O'Brien captures the conflicts of being a soldier. A soldier faces the dramatic heights of fear, violence, sadness, anxiety, regret, and so on. But the solider must deal with all of these things ("carry" them) and move on. Soldiers can't outwardly show the grief they carry because they feel obligated to show strength and solidarity. Despite carrying all of this emotional anguish, the soldiers feel that they must also act the part of the soldier. Thus, O'Brien calls their emotionless demeanor "stage-presence" as if they are acting or posing:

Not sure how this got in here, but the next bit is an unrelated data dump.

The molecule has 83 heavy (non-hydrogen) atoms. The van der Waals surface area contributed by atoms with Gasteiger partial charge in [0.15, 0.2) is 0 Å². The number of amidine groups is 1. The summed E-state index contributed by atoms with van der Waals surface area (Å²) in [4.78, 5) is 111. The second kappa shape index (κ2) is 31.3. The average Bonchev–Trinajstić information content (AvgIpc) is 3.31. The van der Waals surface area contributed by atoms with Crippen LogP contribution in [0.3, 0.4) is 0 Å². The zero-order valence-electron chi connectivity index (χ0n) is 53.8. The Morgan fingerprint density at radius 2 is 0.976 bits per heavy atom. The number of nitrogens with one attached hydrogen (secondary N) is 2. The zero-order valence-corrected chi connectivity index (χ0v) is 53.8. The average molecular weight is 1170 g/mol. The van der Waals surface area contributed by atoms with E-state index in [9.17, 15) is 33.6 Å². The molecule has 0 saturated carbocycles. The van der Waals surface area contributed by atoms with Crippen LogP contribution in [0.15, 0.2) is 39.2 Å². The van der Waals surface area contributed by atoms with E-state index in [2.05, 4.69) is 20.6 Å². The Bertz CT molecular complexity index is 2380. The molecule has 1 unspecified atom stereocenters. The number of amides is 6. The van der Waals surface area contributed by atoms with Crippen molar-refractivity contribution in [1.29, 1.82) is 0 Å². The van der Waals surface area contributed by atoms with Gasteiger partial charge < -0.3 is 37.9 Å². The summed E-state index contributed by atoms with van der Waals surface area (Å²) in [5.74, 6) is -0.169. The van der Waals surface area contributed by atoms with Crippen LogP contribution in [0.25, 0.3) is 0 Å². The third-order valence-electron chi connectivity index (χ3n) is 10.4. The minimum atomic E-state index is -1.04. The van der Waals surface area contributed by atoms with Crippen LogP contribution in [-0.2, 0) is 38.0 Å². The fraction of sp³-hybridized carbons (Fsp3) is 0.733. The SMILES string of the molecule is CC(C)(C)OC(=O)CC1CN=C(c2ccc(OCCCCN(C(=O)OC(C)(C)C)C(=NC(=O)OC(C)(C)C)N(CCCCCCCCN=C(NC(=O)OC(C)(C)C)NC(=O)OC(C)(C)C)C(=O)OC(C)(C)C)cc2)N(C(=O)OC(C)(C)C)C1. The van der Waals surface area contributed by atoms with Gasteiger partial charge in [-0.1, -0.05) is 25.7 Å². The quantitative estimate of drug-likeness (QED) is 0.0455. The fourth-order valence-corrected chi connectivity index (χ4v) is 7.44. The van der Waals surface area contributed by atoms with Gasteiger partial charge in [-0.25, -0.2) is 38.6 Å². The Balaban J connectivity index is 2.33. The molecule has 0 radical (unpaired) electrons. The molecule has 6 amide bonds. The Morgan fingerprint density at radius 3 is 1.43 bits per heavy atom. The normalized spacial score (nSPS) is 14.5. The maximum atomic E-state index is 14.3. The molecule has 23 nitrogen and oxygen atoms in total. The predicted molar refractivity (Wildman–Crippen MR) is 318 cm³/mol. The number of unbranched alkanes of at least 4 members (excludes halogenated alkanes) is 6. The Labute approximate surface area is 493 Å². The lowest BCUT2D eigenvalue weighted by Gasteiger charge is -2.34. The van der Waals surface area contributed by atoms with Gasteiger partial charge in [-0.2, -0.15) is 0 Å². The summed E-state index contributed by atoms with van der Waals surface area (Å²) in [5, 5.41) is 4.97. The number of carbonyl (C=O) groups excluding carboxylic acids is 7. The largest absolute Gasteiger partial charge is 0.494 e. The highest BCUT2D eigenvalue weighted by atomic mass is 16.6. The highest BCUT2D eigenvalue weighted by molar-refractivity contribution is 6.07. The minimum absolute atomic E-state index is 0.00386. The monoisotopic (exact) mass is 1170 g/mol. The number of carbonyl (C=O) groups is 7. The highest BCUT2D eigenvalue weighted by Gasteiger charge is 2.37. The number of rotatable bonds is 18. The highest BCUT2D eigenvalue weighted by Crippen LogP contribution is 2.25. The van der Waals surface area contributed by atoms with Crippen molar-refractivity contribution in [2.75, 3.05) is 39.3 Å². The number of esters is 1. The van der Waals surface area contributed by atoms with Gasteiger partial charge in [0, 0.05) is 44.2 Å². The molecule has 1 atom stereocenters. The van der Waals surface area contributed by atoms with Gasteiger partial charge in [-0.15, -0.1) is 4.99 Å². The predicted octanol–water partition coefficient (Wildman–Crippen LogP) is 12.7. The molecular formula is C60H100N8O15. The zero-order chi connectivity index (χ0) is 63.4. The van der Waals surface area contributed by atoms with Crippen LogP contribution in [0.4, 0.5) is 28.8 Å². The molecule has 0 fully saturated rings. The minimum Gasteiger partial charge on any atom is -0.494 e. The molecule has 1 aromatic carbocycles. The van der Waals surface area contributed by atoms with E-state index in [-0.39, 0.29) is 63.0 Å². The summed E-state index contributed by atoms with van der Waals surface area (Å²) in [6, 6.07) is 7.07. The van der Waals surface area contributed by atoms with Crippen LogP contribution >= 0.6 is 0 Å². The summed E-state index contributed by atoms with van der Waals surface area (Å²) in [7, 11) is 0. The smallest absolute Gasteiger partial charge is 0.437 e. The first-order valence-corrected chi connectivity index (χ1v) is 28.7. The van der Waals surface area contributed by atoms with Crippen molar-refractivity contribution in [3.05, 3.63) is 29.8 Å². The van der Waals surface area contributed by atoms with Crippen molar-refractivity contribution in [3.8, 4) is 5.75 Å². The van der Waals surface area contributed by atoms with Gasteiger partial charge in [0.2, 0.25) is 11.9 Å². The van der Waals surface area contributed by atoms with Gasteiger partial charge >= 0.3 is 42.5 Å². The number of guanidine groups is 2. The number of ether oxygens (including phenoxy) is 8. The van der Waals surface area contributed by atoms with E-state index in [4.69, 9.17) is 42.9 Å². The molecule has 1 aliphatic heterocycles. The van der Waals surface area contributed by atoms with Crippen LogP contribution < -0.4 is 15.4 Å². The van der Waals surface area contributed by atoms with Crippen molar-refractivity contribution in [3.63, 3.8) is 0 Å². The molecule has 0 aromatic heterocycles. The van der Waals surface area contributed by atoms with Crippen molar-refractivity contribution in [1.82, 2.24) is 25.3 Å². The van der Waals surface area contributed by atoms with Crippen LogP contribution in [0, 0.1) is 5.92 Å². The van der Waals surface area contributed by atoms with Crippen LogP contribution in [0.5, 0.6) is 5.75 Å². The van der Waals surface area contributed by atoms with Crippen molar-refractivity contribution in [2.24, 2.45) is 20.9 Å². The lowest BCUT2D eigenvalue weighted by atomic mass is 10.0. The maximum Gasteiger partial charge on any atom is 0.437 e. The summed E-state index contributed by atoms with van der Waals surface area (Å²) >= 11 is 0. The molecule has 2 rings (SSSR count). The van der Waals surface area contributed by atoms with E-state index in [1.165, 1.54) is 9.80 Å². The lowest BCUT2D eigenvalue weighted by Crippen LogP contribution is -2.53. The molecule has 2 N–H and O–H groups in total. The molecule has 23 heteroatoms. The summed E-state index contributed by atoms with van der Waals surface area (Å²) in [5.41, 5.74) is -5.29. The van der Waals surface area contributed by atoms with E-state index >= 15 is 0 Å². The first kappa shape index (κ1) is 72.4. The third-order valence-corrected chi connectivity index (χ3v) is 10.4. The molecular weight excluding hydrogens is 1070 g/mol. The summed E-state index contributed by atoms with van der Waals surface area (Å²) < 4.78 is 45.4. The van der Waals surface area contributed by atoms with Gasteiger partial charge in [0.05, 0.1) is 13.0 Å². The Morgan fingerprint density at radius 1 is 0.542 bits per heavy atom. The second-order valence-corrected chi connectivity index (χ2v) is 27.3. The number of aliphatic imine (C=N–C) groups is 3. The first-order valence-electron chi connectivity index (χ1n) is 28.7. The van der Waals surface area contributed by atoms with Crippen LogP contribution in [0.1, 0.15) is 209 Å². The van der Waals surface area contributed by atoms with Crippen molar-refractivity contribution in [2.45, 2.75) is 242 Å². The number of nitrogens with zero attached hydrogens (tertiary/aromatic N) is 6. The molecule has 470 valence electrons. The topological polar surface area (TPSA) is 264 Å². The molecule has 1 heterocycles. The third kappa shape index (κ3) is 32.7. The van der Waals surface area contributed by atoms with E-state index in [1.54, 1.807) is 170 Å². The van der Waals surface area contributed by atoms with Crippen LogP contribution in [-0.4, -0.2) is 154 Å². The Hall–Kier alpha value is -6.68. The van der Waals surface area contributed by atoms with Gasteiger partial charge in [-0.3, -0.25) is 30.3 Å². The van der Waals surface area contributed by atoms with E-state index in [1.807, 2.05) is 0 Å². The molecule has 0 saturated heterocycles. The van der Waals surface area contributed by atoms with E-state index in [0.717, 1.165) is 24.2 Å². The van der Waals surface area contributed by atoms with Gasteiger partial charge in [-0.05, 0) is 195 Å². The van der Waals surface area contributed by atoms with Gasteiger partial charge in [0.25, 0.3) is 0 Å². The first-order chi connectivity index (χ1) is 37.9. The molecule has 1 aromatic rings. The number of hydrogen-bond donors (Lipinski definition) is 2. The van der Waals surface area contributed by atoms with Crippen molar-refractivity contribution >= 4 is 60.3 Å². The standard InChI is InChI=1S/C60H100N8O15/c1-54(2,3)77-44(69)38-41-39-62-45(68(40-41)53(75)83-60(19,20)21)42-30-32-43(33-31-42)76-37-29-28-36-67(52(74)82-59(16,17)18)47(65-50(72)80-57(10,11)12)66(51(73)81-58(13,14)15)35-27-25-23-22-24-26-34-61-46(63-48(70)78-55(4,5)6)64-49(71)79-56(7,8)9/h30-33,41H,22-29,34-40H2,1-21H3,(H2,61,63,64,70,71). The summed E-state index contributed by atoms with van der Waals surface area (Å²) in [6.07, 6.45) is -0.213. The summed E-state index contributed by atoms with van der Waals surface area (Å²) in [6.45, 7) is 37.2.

There were numerous such poses. Some carried themselves with a sort of wistful resignation, others with pride or stiff soldierly discipline or good humor or macho zeal. They were afraid of dying but they were even more afraid to show it.
Note how Kiowa describes Lavender's death:
Like cement, Kiowa whispered in the dark. I swear to God—boom, down. Not a word.
Kiowa wants to say more about this in some attempt to understand and grieve. But the others...
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